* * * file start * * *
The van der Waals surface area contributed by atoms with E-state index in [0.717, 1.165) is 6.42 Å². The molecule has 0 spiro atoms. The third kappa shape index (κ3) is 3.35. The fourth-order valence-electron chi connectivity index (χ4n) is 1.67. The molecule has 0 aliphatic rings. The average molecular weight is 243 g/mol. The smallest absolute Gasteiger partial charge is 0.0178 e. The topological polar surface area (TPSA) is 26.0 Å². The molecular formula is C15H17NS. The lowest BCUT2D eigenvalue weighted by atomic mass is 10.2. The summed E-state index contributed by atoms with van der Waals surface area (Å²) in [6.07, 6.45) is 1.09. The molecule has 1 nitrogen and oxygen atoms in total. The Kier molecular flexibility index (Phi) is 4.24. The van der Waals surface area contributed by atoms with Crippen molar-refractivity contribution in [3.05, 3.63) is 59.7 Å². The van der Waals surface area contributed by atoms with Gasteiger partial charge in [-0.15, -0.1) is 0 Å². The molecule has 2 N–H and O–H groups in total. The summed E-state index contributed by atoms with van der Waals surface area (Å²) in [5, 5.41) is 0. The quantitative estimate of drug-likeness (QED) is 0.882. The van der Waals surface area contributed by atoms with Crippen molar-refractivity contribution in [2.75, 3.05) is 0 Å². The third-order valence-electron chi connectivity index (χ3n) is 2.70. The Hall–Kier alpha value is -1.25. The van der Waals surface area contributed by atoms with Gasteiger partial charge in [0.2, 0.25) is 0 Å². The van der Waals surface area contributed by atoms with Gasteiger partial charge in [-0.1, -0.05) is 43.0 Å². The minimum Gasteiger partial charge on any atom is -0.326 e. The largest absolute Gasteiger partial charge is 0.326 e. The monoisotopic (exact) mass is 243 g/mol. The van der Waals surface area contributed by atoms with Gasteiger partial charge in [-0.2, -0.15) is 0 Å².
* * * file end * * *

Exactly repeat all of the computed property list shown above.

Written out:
The van der Waals surface area contributed by atoms with E-state index in [0.717, 1.165) is 6.42 Å². The molecule has 0 spiro atoms. The third kappa shape index (κ3) is 3.35. The fourth-order valence-electron chi connectivity index (χ4n) is 1.67. The molecule has 0 aliphatic rings. The average molecular weight is 243 g/mol. The smallest absolute Gasteiger partial charge is 0.0178 e. The topological polar surface area (TPSA) is 26.0 Å². The molecular formula is C15H17NS. The lowest BCUT2D eigenvalue weighted by atomic mass is 10.2. The summed E-state index contributed by atoms with van der Waals surface area (Å²) in [6.07, 6.45) is 1.09. The molecule has 1 nitrogen and oxygen atoms in total. The Kier molecular flexibility index (Phi) is 4.24. The van der Waals surface area contributed by atoms with Crippen molar-refractivity contribution in [3.05, 3.63) is 59.7 Å². The van der Waals surface area contributed by atoms with Gasteiger partial charge in [-0.15, -0.1) is 0 Å². The molecule has 2 N–H and O–H groups in total. The summed E-state index contributed by atoms with van der Waals surface area (Å²) in [5, 5.41) is 0. The quantitative estimate of drug-likeness (QED) is 0.882. The van der Waals surface area contributed by atoms with Crippen molar-refractivity contribution in [2.75, 3.05) is 0 Å². The third-order valence-electron chi connectivity index (χ3n) is 2.70. The Hall–Kier alpha value is -1.25. The van der Waals surface area contributed by atoms with Gasteiger partial charge in [0.2, 0.25) is 0 Å². The van der Waals surface area contributed by atoms with Gasteiger partial charge in [-0.1, -0.05) is 43.0 Å². The minimum Gasteiger partial charge on any atom is -0.326 e. The largest absolute Gasteiger partial charge is 0.326 e. The monoisotopic (exact) mass is 243 g/mol. The van der Waals surface area contributed by atoms with Gasteiger partial charge in [-0.2, -0.15) is 0 Å².